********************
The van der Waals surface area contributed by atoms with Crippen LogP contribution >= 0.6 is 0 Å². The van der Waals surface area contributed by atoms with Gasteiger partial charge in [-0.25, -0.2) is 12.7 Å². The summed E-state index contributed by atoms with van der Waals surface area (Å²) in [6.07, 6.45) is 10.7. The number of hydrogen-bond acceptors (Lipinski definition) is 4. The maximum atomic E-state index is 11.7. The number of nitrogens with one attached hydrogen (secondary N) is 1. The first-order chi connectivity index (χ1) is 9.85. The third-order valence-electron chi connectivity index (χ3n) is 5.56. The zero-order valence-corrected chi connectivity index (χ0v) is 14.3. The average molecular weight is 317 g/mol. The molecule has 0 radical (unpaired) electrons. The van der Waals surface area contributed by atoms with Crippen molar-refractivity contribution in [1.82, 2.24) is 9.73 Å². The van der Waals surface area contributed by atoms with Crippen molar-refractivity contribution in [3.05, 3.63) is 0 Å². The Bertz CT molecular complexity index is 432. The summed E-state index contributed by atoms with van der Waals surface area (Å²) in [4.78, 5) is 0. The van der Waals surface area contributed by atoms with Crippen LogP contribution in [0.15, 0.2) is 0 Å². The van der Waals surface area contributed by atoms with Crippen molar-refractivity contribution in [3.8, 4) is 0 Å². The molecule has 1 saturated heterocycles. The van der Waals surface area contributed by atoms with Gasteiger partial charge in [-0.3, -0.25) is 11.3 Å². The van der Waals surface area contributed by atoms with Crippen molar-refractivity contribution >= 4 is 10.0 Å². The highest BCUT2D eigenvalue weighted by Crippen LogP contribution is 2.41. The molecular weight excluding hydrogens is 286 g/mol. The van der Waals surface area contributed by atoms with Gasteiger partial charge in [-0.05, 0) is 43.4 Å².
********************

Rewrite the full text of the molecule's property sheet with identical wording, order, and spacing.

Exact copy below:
The van der Waals surface area contributed by atoms with Crippen LogP contribution >= 0.6 is 0 Å². The van der Waals surface area contributed by atoms with Gasteiger partial charge in [-0.25, -0.2) is 12.7 Å². The summed E-state index contributed by atoms with van der Waals surface area (Å²) in [6.07, 6.45) is 10.7. The number of hydrogen-bond acceptors (Lipinski definition) is 4. The maximum atomic E-state index is 11.7. The number of nitrogens with one attached hydrogen (secondary N) is 1. The first-order chi connectivity index (χ1) is 9.85. The third-order valence-electron chi connectivity index (χ3n) is 5.56. The zero-order valence-corrected chi connectivity index (χ0v) is 14.3. The average molecular weight is 317 g/mol. The molecule has 0 radical (unpaired) electrons. The van der Waals surface area contributed by atoms with Crippen molar-refractivity contribution in [1.82, 2.24) is 9.73 Å². The van der Waals surface area contributed by atoms with Crippen molar-refractivity contribution in [3.05, 3.63) is 0 Å². The Bertz CT molecular complexity index is 432. The summed E-state index contributed by atoms with van der Waals surface area (Å²) in [4.78, 5) is 0. The van der Waals surface area contributed by atoms with Crippen LogP contribution in [0.15, 0.2) is 0 Å². The van der Waals surface area contributed by atoms with Crippen molar-refractivity contribution in [3.8, 4) is 0 Å². The molecule has 1 saturated heterocycles. The van der Waals surface area contributed by atoms with Gasteiger partial charge in [-0.3, -0.25) is 11.3 Å². The van der Waals surface area contributed by atoms with Crippen molar-refractivity contribution >= 4 is 10.0 Å². The highest BCUT2D eigenvalue weighted by Crippen LogP contribution is 2.41. The molecular weight excluding hydrogens is 286 g/mol. The van der Waals surface area contributed by atoms with Gasteiger partial charge in [-0.05, 0) is 43.4 Å².